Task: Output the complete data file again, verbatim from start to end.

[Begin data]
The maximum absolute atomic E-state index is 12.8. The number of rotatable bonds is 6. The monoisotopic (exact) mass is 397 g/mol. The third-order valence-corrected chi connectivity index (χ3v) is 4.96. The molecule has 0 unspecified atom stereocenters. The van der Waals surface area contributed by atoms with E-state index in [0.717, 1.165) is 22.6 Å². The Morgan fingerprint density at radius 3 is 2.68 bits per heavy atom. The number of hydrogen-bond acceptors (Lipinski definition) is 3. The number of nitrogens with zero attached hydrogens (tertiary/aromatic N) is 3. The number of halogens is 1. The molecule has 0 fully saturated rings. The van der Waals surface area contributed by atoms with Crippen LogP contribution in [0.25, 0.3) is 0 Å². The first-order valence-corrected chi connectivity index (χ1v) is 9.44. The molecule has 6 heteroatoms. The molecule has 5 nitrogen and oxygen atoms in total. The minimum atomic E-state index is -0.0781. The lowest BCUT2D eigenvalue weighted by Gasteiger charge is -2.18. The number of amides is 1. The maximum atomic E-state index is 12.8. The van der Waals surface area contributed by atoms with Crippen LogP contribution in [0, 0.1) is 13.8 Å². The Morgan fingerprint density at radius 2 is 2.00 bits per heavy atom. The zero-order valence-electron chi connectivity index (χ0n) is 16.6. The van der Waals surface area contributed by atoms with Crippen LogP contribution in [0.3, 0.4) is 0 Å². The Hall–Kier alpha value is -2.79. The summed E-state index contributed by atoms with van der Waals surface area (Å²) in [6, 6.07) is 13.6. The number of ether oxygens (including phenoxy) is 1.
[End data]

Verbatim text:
The maximum absolute atomic E-state index is 12.8. The number of rotatable bonds is 6. The monoisotopic (exact) mass is 397 g/mol. The third-order valence-corrected chi connectivity index (χ3v) is 4.96. The molecule has 0 unspecified atom stereocenters. The van der Waals surface area contributed by atoms with E-state index in [0.717, 1.165) is 22.6 Å². The Morgan fingerprint density at radius 3 is 2.68 bits per heavy atom. The number of hydrogen-bond acceptors (Lipinski definition) is 3. The number of nitrogens with zero attached hydrogens (tertiary/aromatic N) is 3. The number of halogens is 1. The molecule has 0 fully saturated rings. The van der Waals surface area contributed by atoms with Crippen LogP contribution in [0.25, 0.3) is 0 Å². The first-order valence-corrected chi connectivity index (χ1v) is 9.44. The molecule has 6 heteroatoms. The molecule has 5 nitrogen and oxygen atoms in total. The minimum atomic E-state index is -0.0781. The lowest BCUT2D eigenvalue weighted by Gasteiger charge is -2.18. The number of amides is 1. The maximum atomic E-state index is 12.8. The van der Waals surface area contributed by atoms with Crippen LogP contribution in [0, 0.1) is 13.8 Å². The Morgan fingerprint density at radius 2 is 2.00 bits per heavy atom. The zero-order valence-electron chi connectivity index (χ0n) is 16.6. The van der Waals surface area contributed by atoms with Crippen LogP contribution in [0.3, 0.4) is 0 Å². The Hall–Kier alpha value is -2.79. The summed E-state index contributed by atoms with van der Waals surface area (Å²) in [6, 6.07) is 13.6. The number of ether oxygens (including phenoxy) is 1.